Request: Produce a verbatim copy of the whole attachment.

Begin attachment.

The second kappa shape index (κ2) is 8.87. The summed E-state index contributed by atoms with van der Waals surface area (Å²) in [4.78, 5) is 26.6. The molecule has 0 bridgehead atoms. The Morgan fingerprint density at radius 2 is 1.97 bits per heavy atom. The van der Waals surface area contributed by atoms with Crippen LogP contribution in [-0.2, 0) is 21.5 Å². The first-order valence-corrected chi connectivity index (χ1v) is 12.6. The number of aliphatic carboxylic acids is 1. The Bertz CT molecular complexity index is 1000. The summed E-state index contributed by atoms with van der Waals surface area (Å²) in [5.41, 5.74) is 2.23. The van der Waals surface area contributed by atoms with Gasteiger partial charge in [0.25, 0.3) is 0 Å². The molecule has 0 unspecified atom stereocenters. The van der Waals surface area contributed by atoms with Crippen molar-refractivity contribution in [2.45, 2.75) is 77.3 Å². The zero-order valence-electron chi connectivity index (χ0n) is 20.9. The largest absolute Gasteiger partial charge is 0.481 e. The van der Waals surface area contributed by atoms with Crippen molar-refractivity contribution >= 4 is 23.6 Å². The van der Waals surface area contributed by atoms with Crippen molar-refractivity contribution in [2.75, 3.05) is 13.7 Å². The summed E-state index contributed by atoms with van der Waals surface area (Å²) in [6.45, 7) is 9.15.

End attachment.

The second kappa shape index (κ2) is 8.87. The summed E-state index contributed by atoms with van der Waals surface area (Å²) in [4.78, 5) is 26.6. The molecule has 0 bridgehead atoms. The Morgan fingerprint density at radius 2 is 1.97 bits per heavy atom. The van der Waals surface area contributed by atoms with Crippen LogP contribution in [-0.2, 0) is 21.5 Å². The first-order valence-corrected chi connectivity index (χ1v) is 12.6. The number of aliphatic carboxylic acids is 1. The Bertz CT molecular complexity index is 1000. The summed E-state index contributed by atoms with van der Waals surface area (Å²) in [5.41, 5.74) is 2.23. The van der Waals surface area contributed by atoms with Gasteiger partial charge in [0.25, 0.3) is 0 Å². The molecule has 0 unspecified atom stereocenters. The van der Waals surface area contributed by atoms with Crippen molar-refractivity contribution in [2.45, 2.75) is 77.3 Å². The zero-order valence-electron chi connectivity index (χ0n) is 20.9. The largest absolute Gasteiger partial charge is 0.481 e. The van der Waals surface area contributed by atoms with Crippen molar-refractivity contribution >= 4 is 23.6 Å². The van der Waals surface area contributed by atoms with Crippen molar-refractivity contribution in [2.75, 3.05) is 13.7 Å². The summed E-state index contributed by atoms with van der Waals surface area (Å²) in [6.45, 7) is 9.15.